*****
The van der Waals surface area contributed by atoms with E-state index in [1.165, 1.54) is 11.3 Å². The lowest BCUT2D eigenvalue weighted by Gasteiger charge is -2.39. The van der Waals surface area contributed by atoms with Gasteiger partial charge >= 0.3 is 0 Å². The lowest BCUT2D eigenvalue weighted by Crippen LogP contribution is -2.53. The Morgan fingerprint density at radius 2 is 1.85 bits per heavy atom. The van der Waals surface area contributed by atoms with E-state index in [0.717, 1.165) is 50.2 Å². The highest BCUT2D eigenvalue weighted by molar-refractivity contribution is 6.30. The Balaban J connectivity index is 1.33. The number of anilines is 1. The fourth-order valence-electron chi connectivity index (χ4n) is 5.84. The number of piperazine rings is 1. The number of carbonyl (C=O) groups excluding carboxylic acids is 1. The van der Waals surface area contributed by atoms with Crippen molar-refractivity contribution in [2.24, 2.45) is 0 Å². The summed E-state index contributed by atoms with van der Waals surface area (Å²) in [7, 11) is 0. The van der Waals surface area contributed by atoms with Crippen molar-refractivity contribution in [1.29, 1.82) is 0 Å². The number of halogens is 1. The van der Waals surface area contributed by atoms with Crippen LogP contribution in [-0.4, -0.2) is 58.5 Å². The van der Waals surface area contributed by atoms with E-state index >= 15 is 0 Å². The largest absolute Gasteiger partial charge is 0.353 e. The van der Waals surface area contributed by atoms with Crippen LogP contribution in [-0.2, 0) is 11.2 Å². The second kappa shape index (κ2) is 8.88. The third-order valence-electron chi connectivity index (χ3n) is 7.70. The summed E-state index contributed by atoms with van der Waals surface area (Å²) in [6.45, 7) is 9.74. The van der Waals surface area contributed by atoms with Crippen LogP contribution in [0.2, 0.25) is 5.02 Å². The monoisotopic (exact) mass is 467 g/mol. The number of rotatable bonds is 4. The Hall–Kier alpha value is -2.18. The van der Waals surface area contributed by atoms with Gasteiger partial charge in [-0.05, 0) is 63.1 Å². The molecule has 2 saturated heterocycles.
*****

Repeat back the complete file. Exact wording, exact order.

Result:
The van der Waals surface area contributed by atoms with E-state index in [1.165, 1.54) is 11.3 Å². The lowest BCUT2D eigenvalue weighted by Gasteiger charge is -2.39. The van der Waals surface area contributed by atoms with Gasteiger partial charge >= 0.3 is 0 Å². The lowest BCUT2D eigenvalue weighted by Crippen LogP contribution is -2.53. The Morgan fingerprint density at radius 2 is 1.85 bits per heavy atom. The van der Waals surface area contributed by atoms with E-state index in [0.717, 1.165) is 50.2 Å². The highest BCUT2D eigenvalue weighted by molar-refractivity contribution is 6.30. The Balaban J connectivity index is 1.33. The number of anilines is 1. The fourth-order valence-electron chi connectivity index (χ4n) is 5.84. The number of piperazine rings is 1. The number of carbonyl (C=O) groups excluding carboxylic acids is 1. The van der Waals surface area contributed by atoms with Crippen molar-refractivity contribution in [2.24, 2.45) is 0 Å². The summed E-state index contributed by atoms with van der Waals surface area (Å²) in [7, 11) is 0. The van der Waals surface area contributed by atoms with Crippen molar-refractivity contribution in [1.29, 1.82) is 0 Å². The number of halogens is 1. The van der Waals surface area contributed by atoms with Crippen LogP contribution in [-0.4, -0.2) is 58.5 Å². The van der Waals surface area contributed by atoms with E-state index >= 15 is 0 Å². The largest absolute Gasteiger partial charge is 0.353 e. The van der Waals surface area contributed by atoms with Crippen LogP contribution in [-0.2, 0) is 11.2 Å². The second kappa shape index (κ2) is 8.88. The third-order valence-electron chi connectivity index (χ3n) is 7.70. The summed E-state index contributed by atoms with van der Waals surface area (Å²) in [6.45, 7) is 9.74. The van der Waals surface area contributed by atoms with Crippen LogP contribution in [0.2, 0.25) is 5.02 Å². The monoisotopic (exact) mass is 467 g/mol. The number of rotatable bonds is 4. The Hall–Kier alpha value is -2.18. The van der Waals surface area contributed by atoms with Gasteiger partial charge in [-0.05, 0) is 63.1 Å². The molecule has 2 saturated heterocycles.